6. Let lotto operators get a competitive jump

State lotteries are in position to get a giant head start over the rest of the industry when it comes to online gaming. They can start selling tickets online right away, and work out all the kinks in the payment processing system before any online gambling legislation sees the light of day. They can also immediately offer casino games, like slot machines, that work off of a lottery engine instead of a random number generator -- much like video lottery terminals (VLTs). The games will look like and play like slot machines. And if the lotteries can do that before local operators get up and running, the casino industry will have a hard time catching up.

5. Poker only state legislation

The DOJ has given its imprimatur for all forms of non-sports intrastate games. That means as far as the DOJ is concerned, online blackjack, online slot machines, online roulette and other casino games are perfectly legal, along with online poker. Why should casinos push for legislation that will restrict their offerings if they don't have to?

The European experience has clearly illustrated online casino players are more valuable to operators than online poker players. They generate more revenue than online poker players. Even in the pre-UIGEA days, where more Americans gambled online, online casinos were more lucrative than online poker rooms. It makes no sense for the casino industry to push for a poker only solution.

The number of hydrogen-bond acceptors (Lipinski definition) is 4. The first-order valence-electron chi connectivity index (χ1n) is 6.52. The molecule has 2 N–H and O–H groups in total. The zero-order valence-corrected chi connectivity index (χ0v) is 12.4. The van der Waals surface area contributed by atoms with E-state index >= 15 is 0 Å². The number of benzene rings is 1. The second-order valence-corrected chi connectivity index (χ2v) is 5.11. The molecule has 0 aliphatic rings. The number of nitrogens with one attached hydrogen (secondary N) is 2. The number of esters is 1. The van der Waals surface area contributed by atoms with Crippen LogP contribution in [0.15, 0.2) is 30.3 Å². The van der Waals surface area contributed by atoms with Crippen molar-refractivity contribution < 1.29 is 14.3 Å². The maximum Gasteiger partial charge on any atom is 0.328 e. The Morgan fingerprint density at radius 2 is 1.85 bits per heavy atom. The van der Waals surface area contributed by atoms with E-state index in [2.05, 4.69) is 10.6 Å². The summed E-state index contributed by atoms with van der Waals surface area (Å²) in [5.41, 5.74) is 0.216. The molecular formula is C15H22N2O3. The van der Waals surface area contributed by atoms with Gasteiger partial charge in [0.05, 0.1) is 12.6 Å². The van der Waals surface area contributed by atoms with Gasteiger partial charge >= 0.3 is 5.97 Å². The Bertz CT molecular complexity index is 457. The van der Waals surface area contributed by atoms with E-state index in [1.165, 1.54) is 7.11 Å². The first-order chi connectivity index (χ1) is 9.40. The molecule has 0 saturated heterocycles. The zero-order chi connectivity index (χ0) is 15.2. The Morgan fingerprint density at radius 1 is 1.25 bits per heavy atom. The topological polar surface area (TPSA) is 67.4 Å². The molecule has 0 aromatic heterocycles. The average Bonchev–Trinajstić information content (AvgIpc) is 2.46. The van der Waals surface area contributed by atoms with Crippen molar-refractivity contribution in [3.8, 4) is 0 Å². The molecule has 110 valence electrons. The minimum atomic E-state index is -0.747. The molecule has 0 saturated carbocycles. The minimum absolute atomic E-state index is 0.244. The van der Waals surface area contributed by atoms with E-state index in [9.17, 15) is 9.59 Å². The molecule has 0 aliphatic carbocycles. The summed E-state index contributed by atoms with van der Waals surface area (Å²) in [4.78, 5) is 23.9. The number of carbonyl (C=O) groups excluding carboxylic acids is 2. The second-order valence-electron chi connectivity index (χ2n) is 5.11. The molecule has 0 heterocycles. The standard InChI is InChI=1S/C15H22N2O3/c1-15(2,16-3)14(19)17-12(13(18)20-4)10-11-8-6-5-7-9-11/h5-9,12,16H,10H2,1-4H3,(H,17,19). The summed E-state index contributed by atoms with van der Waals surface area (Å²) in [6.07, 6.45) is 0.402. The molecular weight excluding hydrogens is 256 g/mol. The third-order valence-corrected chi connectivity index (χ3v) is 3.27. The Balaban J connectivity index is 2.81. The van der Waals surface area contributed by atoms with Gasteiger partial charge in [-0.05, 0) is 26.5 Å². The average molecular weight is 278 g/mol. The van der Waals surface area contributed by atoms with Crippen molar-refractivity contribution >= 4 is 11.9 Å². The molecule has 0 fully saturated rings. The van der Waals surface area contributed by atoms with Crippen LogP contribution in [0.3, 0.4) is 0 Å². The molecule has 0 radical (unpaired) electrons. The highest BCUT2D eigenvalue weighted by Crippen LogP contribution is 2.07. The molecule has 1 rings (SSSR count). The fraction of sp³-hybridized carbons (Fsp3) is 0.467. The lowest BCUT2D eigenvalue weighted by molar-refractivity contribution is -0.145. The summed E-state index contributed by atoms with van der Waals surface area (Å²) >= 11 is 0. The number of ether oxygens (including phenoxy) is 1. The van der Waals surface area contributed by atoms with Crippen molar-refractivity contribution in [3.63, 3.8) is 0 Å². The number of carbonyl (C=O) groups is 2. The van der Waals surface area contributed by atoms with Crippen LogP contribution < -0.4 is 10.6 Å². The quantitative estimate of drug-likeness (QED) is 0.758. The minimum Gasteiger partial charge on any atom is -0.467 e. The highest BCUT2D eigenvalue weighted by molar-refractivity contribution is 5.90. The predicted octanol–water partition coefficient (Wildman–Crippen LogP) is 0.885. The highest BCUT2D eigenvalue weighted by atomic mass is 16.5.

And as the industry has learned from its attempts to repeal the UIGEA, it's hard to unring the bell. So don't ring it at all.

4. Lose a court case

Speaking of "unringing" the bell, the last thing the gambling industry needs is for a court case to void the DOJ's new opinion on the Wire Act, or anything regarding what's permissible in terms of online gambling. If a court ruling finds the Wire Act covers more than just sports betting, or some other horrific outcome (for the gaming industry) that I'm not envisioning, online gaming is in trouble.

Whether or not there is a court ruling may depend entirely on the defendants in the Black Friday cases. One of the Absolute Poker cofounders has already reached a plea agreement. But if others put up a vigorous defense, it may open up issues that are better left alone.

3. Lose a New Jersey vote

State Sen. Ray Lesniak has pulled his online gaming legislation (which would authorize all forms of online betting except for sports betting) and is trying to rework it so Gov. Chris Christie won't veto it. The biggest issue on the table is Christie views online gambling as an expansion of gambling in the state of New Jersey, and according to the New Jersey Constitution, the voters have to approve any expansion of gambling beyond the limits of Atlantic City. Lesniak views the gambling as being offered by Atlantic City casinos in servers located in Atlantic City, so there's no expansion of gambling that the voters need to approve. If Lesniak can't get the governor to budge on this issue, then it will have to go to a vote, and who knows what will happen then.
Some polls indicate that the voters will approve it. But the issue is hardly on the radar of New Jersey voters. However, it will become a major issue if it goes on the ballot. A ton of money, from people who support and oppose the measure, will be spent. There's no guarantee that it will pass. And if it fails, it's hard to see how New Jersey gets online gaming for several years.